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Right to Work bill plays big

Last modified: 10/8/2011 12:00:00 AM
Some issues are presidential primary perennials: taxes, jobs, foreign policy.

This time around, many candidates for the Republican nomination are making sure New Hampshire voters know where they stand on an issue even political insiders are surprised to see popping up: the so-called Right to Work legislation.

The issue has sprouted on the state level several times in the past decade, but 'it's not the kind of issue that most people are going to be aware of,' said Andrew Smith, director of the Survey Center at the University of New Hampshire.

Why would a state policy issue be taking up space in the presidential primary conversation? Because while most people might not know or care to know all the details of Right to Work - laws that excuse non-union members from paying dues - it could strike a chord with the right people for Republican candidates looking to cement support, Smith and other political observers said.

The law prohibits unions from charging non-members for dues, if those employees work under the same conditions of a contract the union negotiated.

If non-members no longer have to pay for those benefits, 'who voluntarily is going to contribute to the union?' said Wayne Lesperance, professor of political science at New England College.

'The last thing you want is when a small number of people are paying but everybody is benefiting,' he said. 'But at the same time, it's very appealing in a 'live free or die' state, where we don't like being told we have to do anything.'

This spring, the New Hampshire Legislature passed a Right to Work bill but legislators haven't overridden Gov. John Lynch's veto, despite Republican leadership saying that's a top priority. Wednesday is the next, and potentially last, meeting of the full House when an override vote could occur before the end of the legislative year.

Former Massachusetts governor Mitt Romney and Texas Gov. Rick Perry have both added their voices to the discussion about whether New Hampshire should adopt the law.

In August, Romney urged state lawmakers, including the governor, to 'do whatever is necessary to make New Hampshire a right-to-work state.'

At his first town hall in the Granite State, Perry said 'Right to Work is not an anti-union bill, it is a pro-jobs bill. . . . And our friends who have chosen to be in unions, they'll have more access to more jobs.'

And at the end of last month, Texas Congressman Ron Paul sent a fundraising letter to New Hampshire residents proclaiming his support for a national law and endorsing state-level efforts.

'Passing a National Right to Work law . . . will help shrink Big Government,' Paul wrote, followed by 'I was very happy to see that the New Hampshire General Court is still battling for passage of a state Right to Work law (and) my hope is Right to Work will become reality in New Hampshire in the near future.'

Paul and Perry's home state of Texas has Right to Work legislation on the books, which they partially credit for the state's recent job growth.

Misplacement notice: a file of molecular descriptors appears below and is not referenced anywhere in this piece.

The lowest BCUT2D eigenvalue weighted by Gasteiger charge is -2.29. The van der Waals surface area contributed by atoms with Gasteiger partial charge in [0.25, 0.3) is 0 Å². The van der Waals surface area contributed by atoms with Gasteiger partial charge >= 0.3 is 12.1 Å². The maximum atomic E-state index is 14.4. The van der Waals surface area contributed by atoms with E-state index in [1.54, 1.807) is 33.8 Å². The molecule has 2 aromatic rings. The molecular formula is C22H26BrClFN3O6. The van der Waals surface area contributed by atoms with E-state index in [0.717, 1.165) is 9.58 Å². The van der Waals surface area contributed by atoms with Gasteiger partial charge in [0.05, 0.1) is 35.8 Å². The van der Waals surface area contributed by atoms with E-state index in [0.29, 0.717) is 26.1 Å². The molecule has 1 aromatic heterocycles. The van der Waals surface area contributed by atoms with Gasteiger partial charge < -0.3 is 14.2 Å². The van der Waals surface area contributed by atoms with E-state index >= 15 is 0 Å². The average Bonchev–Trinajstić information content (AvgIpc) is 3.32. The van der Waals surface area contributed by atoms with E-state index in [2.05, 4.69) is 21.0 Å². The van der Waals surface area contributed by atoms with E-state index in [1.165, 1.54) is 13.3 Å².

Texas, and the 21 other states with right-to-work laws, have lower unemployment rates and have experienced more job growth in recent years than the rest of the country, proponents say.

A household survey by the Bureau of Labor Statistics this summer showed that Right to Work states gained 3.6 million jobs during the past decade, while the other 28 lost 900,000 jobs.

More people might be working, opponents say, but they are working for lower wages and fewer benefits.

According to an Economic Policy Institute paper from February, wages in states with Right to Work laws are 3.2 percent lower than in those without - even when adjusted for jobs and costs of living - and the rates of employer-sponsored health insurance and pension plans are lower as well (by 2.6 and 4.8 percentage points, respectively).

Lesperance said while voters might not understand the fine details of the proposed laws, the name alone is reason enough for conservative candidates to adopt the issue.

'I don't know that many people really get the policy side of it, and because New Hampshire's not experiencing the kind of unemployment Nevada is, it might not play as big or as important a role in the conversation here, but if you tell someone 'I'm for your right to work,' well. . . that resonates.'

The issue might be particularly important for Paul, said Dante Scala, head of the political science department at UNH.

Best known for his longtime opposition to the Federal Reserve and other fiscal issues, coming out in favor of Right to Work gives him a platform to connect with Republican voters outside his base, Scala said.

'This is the key test for him this time around, to somehow expand upon that pool of loyal supports which represent roughly 10 percent of the Republican primary electorate,' he said. 'Is there a way to expand on that, to reach out to those sorts of voters who don't fall into the Ron Paul camp already, on an issue that allows him to connect in a way that is consistent with his own ideology?'

As far as potential downsides, supporting Right to Work doesn't have many, Scala said.

'New Hampshire is not a notably strong union state, and it's unlikely you're going to see a lot of union households voting in the Republican primary. I see it more as candidates seizing an opportunity to score points for their own conservatism, knowing it's an issue here lately.'

The issue hasn't been as unilaterally positive for Romney. Union officials and other candidates have bashed him on his stance in favor of the legislation, calling it opportunistic, and 'flip-flopping,' since he never supported or proposed the legislation while serving as governor of Massachusetts.

(Sarah Palermo can be reached at 369-3322 or spalermo@cmonitor.com.)


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